Ideology in Postcolonial Texts and Contexts reflects that critiques of ideological formations occur within intersecting social, political, and cultural configurations where each position is in itself ‘ideological’ – and subject to asymmetrical power relations. Postcolonialism has become an object of critique as ideology, but postcolonial studies’ highly diversified engagement with ideology remains a strong focus that exceeds Ideologiekritik. Fourteen contributors from North America, Africa, and Europe focus (I) on the complex relation between postcolonialism, postcolonial theory, and conceptualizations of ideology, (II) on ideological formations that manifest themselves in very specific postcolonial contexts, highlighting the potential continuities between colonial and postcolonial ideology, and (III) on further expanding and complicating the nexus of postcolonial ideology, from veiling as both ideological practice and individual resistance to home as ideological construct; from palimpsestic readings of colonial photography to aesthetics as ideology.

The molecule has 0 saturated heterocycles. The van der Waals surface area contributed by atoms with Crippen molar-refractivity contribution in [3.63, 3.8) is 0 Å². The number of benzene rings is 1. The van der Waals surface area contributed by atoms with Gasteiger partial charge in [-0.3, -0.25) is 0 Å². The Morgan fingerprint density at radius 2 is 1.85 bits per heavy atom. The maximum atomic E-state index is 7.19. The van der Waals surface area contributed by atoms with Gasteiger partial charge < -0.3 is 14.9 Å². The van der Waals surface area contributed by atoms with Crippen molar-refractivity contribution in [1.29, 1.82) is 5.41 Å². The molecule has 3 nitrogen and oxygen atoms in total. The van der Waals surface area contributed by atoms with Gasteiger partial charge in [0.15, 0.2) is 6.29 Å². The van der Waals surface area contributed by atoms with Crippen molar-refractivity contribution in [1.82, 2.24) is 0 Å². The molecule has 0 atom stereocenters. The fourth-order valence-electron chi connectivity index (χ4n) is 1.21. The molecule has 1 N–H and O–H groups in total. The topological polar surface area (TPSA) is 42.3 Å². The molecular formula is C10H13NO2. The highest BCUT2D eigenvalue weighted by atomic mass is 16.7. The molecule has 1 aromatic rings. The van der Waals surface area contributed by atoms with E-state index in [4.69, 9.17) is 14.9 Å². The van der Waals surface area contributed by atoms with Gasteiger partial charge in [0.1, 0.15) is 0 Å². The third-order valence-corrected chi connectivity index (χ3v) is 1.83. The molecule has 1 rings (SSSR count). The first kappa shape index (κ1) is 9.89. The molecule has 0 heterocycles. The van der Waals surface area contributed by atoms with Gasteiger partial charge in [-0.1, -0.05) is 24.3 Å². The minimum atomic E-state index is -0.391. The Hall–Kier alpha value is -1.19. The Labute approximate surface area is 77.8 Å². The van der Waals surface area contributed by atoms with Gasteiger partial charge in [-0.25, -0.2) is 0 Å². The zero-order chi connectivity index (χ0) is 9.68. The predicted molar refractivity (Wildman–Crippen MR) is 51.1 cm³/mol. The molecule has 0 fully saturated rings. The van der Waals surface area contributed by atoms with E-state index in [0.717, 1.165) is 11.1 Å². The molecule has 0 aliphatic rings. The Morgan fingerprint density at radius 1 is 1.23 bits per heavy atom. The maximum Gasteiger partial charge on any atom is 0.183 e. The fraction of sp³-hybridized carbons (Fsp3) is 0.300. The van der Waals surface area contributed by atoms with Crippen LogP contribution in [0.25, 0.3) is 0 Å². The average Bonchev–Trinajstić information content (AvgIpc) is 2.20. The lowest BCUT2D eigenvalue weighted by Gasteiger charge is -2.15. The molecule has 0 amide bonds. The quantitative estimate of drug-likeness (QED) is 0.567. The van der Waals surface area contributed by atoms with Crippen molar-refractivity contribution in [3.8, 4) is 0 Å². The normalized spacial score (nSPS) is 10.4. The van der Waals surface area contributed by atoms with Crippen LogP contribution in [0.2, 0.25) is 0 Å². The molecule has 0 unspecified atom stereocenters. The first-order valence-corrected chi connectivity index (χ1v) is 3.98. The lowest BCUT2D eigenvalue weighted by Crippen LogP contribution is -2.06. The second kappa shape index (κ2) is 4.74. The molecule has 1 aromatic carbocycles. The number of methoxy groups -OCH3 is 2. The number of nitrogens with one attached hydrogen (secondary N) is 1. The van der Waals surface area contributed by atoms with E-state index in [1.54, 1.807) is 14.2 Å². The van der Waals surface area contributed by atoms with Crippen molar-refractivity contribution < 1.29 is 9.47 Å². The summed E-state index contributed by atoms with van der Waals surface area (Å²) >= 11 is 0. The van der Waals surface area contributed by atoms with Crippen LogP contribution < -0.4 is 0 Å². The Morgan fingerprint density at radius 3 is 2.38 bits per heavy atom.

Katja Sarkowsky holds the Chair of American Studies at Augsburg University and is the author of Narrating Citizenship and Belonging in Anglophone Canadian Literature (2018).
Mark Stein runs the National and Transnational Studies Programme at Münster University, where he has held the Chair of English Studies since 2006. Book publications include The Cambridge History of Black and Asian British Writing (2020, co-ed. Susheila Nasta).
All interested in the study of ideology, postcolonialism, and globalisation in cultural production, from critiques of global capitalism to literary prizes; from censorship and crime fiction to language standards.